They are not values themselves, they are descriptions of value. A perfect example of doing statistics wrong comes from a method developed by Anthony Ulwick of Strategyn called Outcome Driven Innovation.

One big error this formula commits is to subtract between two different categories of data. This cannot be done. Technically, there are two problems with this formula. First, satisfaction is subtracted from importance; this is like subtracting apples from broccoli.

It mixes units of measure. No self-respecting engineer would ever do such a thing. This mistake is also echoed by Statistics in a Nutshell author, Sarah Boslaugh:. Problem What is the argument against analyzing Likert and similar attitude scales as interval data? Solution There is no natural metric for constructs such as attitudes and opinions. We can devise scales that are ordinal the responses can be ranked in order of strength of agreement, for instance to measure such constructs, but it is impossible to determine whether the intervals among points on such scales are equally spaced.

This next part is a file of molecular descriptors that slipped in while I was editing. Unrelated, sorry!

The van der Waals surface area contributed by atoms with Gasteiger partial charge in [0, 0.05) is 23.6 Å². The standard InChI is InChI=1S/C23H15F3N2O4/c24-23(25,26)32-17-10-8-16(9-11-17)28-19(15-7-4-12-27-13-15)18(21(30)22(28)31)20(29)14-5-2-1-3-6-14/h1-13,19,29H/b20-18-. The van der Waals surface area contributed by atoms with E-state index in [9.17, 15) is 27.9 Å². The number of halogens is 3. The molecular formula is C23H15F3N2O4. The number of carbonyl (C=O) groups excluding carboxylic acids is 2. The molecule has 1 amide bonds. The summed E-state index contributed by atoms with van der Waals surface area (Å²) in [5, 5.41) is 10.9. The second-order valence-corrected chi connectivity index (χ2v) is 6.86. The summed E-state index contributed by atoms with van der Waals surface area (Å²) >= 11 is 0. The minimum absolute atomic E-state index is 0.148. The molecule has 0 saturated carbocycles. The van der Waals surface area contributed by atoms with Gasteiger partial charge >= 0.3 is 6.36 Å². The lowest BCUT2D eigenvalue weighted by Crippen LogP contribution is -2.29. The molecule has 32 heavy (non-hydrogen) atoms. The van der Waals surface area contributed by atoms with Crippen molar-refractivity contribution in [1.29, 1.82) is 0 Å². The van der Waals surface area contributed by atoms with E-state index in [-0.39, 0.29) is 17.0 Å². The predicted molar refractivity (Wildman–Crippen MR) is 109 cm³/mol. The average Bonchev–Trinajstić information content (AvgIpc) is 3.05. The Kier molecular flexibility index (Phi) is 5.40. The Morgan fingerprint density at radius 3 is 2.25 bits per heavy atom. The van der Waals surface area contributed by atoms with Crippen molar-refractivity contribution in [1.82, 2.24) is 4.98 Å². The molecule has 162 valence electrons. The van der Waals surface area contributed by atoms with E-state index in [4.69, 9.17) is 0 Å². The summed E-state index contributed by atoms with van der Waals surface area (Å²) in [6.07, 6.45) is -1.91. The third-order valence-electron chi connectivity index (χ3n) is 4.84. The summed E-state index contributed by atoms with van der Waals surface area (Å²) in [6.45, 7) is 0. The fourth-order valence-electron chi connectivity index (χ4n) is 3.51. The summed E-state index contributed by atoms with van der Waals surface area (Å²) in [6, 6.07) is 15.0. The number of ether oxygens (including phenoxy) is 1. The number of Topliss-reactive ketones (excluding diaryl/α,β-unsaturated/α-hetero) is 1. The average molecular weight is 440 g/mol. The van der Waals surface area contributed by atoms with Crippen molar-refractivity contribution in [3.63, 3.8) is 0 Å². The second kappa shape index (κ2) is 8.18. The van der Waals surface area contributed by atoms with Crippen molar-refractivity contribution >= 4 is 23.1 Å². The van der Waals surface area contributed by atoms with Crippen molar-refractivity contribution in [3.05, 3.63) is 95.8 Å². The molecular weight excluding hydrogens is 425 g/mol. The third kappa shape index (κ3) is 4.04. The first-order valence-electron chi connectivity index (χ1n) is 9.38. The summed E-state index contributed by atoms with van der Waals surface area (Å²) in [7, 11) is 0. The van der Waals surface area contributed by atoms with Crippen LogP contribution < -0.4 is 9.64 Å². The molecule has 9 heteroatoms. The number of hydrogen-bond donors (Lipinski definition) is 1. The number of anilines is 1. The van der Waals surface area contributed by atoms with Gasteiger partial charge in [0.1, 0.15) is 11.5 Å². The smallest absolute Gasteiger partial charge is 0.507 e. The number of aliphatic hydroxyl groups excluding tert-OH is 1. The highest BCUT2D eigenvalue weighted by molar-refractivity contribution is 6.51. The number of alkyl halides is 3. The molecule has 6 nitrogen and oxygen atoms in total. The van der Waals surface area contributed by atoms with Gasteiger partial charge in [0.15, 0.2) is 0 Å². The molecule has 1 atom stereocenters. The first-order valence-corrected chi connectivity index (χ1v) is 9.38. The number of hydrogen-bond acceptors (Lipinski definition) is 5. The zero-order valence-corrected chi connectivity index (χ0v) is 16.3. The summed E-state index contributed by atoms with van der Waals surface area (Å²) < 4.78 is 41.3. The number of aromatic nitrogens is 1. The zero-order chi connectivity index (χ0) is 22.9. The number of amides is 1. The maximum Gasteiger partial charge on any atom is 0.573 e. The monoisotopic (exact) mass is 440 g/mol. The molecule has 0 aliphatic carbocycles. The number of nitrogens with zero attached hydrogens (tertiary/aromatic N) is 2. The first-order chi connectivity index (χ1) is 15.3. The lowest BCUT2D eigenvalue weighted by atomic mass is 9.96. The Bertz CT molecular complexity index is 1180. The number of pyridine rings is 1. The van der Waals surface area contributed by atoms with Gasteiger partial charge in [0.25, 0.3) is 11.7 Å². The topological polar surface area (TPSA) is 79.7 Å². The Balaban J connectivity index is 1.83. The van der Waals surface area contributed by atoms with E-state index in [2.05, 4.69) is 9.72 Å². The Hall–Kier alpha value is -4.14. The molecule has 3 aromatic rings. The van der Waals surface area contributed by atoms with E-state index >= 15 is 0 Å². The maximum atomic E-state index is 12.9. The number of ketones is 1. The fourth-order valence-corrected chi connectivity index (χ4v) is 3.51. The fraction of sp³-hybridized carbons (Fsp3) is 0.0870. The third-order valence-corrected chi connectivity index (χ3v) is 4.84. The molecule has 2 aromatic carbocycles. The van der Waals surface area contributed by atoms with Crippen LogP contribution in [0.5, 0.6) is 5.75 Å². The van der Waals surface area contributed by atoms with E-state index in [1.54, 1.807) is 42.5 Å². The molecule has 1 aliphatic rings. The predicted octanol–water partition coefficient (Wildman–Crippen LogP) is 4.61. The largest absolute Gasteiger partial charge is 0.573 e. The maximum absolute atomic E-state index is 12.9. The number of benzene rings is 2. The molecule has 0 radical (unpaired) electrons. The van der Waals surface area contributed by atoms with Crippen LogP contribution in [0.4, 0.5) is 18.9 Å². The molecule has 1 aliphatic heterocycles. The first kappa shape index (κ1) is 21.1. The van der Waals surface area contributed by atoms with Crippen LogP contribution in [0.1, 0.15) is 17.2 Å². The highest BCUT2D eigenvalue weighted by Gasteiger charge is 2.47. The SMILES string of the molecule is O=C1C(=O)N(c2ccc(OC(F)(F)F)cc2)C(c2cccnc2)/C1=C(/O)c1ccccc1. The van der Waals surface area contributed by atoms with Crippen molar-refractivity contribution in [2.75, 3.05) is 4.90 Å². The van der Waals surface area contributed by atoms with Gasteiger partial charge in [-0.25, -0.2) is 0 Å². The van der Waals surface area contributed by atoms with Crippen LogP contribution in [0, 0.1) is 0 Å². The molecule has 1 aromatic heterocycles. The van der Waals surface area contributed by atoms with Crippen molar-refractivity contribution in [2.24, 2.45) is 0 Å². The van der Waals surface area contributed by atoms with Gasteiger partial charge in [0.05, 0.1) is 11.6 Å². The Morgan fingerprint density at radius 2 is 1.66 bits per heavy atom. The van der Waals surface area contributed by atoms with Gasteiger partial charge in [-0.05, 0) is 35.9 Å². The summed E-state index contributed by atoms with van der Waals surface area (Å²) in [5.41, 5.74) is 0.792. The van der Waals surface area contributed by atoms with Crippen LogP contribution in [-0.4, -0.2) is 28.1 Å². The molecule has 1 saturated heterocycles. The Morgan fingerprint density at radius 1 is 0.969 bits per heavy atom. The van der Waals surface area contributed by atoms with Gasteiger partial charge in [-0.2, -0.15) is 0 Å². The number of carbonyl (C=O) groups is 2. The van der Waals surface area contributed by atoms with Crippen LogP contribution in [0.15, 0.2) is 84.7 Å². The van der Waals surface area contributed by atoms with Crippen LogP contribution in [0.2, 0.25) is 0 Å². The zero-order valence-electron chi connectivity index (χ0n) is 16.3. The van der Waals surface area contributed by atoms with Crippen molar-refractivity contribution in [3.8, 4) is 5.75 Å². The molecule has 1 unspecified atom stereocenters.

Or that since these data are categorical and ordinal, you can at least find the median and mode of a data set. However, even if you go down this route you still must contend with issue You must understand the system that is generating those data.

How you collect data from a system is dependent on the type of system it is. For example:. Because the things they are measuring are always in flux and are susceptible to outside influences. Any metrics associated with either are always in flux and susceptible to outside influences.

The waitress comes over to you. Upon hearing your friend, you decide to change your order. But for some reason, after hearing your friend order vegetables, you switched. This happens all the time. So often in fact, behavioral economists call it a Preference Reversal. Another example is grocery shopping. This happens because what we want today is highly influenced by what we feel at the moment. This makes predicting what we will want in the future extremely unreliable. A recurring example of this in action is the outrage customers have against Apple from time to time.

When Apple removed the floppy drive from their PCs, people called the company crazy. The same is true for removing optical drives — and more recently — the removal of the headphone jack from their iPhone. Customers are immediately indignant about the change, but over time they forget about it and even begin to appreciate the new way.

Their conclusion was simply:. People are just not good at guessing how their tastes in particular will change over a period of time. Moreover, measures of customer preference can vary depending on what options you provide them.